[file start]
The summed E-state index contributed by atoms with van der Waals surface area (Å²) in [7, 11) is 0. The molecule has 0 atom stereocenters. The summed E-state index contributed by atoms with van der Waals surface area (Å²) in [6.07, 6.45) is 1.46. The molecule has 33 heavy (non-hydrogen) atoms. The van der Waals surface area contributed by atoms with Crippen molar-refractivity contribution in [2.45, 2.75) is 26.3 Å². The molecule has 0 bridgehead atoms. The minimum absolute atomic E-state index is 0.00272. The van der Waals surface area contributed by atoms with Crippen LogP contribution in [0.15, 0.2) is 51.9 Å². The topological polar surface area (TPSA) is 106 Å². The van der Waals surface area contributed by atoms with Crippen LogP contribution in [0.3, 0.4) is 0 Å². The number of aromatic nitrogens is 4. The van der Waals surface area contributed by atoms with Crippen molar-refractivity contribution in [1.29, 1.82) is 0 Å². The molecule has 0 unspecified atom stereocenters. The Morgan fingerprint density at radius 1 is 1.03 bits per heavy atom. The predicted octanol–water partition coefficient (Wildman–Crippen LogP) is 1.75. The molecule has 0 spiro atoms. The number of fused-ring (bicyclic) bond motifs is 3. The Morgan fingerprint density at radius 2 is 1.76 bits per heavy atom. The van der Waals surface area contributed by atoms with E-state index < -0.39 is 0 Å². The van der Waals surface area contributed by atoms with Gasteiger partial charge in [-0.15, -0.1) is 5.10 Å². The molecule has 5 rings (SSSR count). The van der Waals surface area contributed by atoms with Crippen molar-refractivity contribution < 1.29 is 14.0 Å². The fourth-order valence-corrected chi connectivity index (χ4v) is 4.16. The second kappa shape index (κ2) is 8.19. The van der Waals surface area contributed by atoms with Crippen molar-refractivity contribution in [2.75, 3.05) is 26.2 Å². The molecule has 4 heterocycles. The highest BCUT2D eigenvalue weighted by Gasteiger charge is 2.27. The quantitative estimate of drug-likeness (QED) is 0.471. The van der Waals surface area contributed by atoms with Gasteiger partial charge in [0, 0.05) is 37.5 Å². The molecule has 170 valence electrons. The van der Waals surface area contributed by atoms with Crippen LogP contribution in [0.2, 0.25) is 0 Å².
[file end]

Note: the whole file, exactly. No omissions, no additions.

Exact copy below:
The summed E-state index contributed by atoms with van der Waals surface area (Å²) in [7, 11) is 0. The molecule has 0 atom stereocenters. The summed E-state index contributed by atoms with van der Waals surface area (Å²) in [6.07, 6.45) is 1.46. The molecule has 33 heavy (non-hydrogen) atoms. The van der Waals surface area contributed by atoms with Crippen molar-refractivity contribution in [2.45, 2.75) is 26.3 Å². The molecule has 0 bridgehead atoms. The minimum absolute atomic E-state index is 0.00272. The van der Waals surface area contributed by atoms with Crippen LogP contribution in [0.15, 0.2) is 51.9 Å². The topological polar surface area (TPSA) is 106 Å². The van der Waals surface area contributed by atoms with Crippen LogP contribution in [0.3, 0.4) is 0 Å². The number of aromatic nitrogens is 4. The van der Waals surface area contributed by atoms with Crippen molar-refractivity contribution in [1.29, 1.82) is 0 Å². The molecule has 0 unspecified atom stereocenters. The Morgan fingerprint density at radius 1 is 1.03 bits per heavy atom. The predicted octanol–water partition coefficient (Wildman–Crippen LogP) is 1.75. The molecule has 0 spiro atoms. The number of fused-ring (bicyclic) bond motifs is 3. The Morgan fingerprint density at radius 2 is 1.76 bits per heavy atom. The van der Waals surface area contributed by atoms with E-state index < -0.39 is 0 Å². The van der Waals surface area contributed by atoms with Gasteiger partial charge in [-0.15, -0.1) is 5.10 Å². The molecule has 5 rings (SSSR count). The van der Waals surface area contributed by atoms with Crippen molar-refractivity contribution < 1.29 is 14.0 Å². The fourth-order valence-corrected chi connectivity index (χ4v) is 4.16. The second kappa shape index (κ2) is 8.19. The van der Waals surface area contributed by atoms with Crippen molar-refractivity contribution in [2.75, 3.05) is 26.2 Å². The molecule has 4 heterocycles. The highest BCUT2D eigenvalue weighted by Gasteiger charge is 2.27. The quantitative estimate of drug-likeness (QED) is 0.471. The van der Waals surface area contributed by atoms with Gasteiger partial charge in [0, 0.05) is 37.5 Å². The molecule has 170 valence electrons. The van der Waals surface area contributed by atoms with Crippen LogP contribution in [0.2, 0.25) is 0 Å².